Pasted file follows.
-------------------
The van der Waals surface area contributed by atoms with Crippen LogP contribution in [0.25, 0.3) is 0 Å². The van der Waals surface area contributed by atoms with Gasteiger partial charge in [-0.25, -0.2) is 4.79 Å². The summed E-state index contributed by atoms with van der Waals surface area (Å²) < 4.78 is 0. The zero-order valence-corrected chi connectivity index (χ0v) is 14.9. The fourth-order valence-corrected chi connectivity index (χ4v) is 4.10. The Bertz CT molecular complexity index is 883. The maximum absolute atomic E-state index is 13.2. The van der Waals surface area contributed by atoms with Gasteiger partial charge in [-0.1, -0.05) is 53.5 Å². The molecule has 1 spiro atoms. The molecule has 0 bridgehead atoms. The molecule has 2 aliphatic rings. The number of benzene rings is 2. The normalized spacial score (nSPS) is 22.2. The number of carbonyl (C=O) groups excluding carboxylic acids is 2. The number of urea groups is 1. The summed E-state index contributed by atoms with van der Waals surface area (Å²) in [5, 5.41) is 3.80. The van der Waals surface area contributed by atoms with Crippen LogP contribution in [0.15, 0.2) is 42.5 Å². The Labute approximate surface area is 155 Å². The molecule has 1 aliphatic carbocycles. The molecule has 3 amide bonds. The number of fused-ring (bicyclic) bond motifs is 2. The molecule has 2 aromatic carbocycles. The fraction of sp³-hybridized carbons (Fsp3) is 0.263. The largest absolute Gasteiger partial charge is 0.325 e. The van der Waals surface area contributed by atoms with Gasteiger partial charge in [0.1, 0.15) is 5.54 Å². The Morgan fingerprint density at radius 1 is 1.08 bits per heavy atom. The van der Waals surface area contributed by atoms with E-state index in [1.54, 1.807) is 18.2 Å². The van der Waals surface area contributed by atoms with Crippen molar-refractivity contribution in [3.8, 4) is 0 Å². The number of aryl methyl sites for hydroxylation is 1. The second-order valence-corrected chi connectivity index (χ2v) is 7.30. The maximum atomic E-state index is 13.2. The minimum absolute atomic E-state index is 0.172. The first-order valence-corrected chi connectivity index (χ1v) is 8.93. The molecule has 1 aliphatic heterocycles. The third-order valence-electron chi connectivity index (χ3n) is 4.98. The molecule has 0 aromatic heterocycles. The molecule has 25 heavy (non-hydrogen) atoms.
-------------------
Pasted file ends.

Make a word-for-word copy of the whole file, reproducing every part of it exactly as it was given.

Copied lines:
The van der Waals surface area contributed by atoms with Crippen LogP contribution in [0.25, 0.3) is 0 Å². The van der Waals surface area contributed by atoms with Gasteiger partial charge in [-0.25, -0.2) is 4.79 Å². The summed E-state index contributed by atoms with van der Waals surface area (Å²) < 4.78 is 0. The zero-order valence-corrected chi connectivity index (χ0v) is 14.9. The fourth-order valence-corrected chi connectivity index (χ4v) is 4.10. The Bertz CT molecular complexity index is 883. The maximum absolute atomic E-state index is 13.2. The van der Waals surface area contributed by atoms with Gasteiger partial charge in [-0.1, -0.05) is 53.5 Å². The molecule has 1 spiro atoms. The molecule has 0 bridgehead atoms. The molecule has 2 aliphatic rings. The number of benzene rings is 2. The normalized spacial score (nSPS) is 22.2. The number of carbonyl (C=O) groups excluding carboxylic acids is 2. The number of urea groups is 1. The summed E-state index contributed by atoms with van der Waals surface area (Å²) in [5, 5.41) is 3.80. The van der Waals surface area contributed by atoms with Crippen LogP contribution in [0.15, 0.2) is 42.5 Å². The Labute approximate surface area is 155 Å². The molecule has 1 aliphatic carbocycles. The molecule has 3 amide bonds. The number of fused-ring (bicyclic) bond motifs is 2. The molecule has 2 aromatic carbocycles. The fraction of sp³-hybridized carbons (Fsp3) is 0.263. The largest absolute Gasteiger partial charge is 0.325 e. The van der Waals surface area contributed by atoms with Gasteiger partial charge in [0.1, 0.15) is 5.54 Å². The Morgan fingerprint density at radius 1 is 1.08 bits per heavy atom. The van der Waals surface area contributed by atoms with E-state index in [1.54, 1.807) is 18.2 Å². The van der Waals surface area contributed by atoms with Crippen molar-refractivity contribution in [3.8, 4) is 0 Å². The number of aryl methyl sites for hydroxylation is 1. The second-order valence-corrected chi connectivity index (χ2v) is 7.30. The maximum atomic E-state index is 13.2. The minimum absolute atomic E-state index is 0.172. The first-order valence-corrected chi connectivity index (χ1v) is 8.93. The molecule has 1 aliphatic heterocycles. The third-order valence-electron chi connectivity index (χ3n) is 4.98. The molecule has 0 aromatic heterocycles. The molecule has 25 heavy (non-hydrogen) atoms.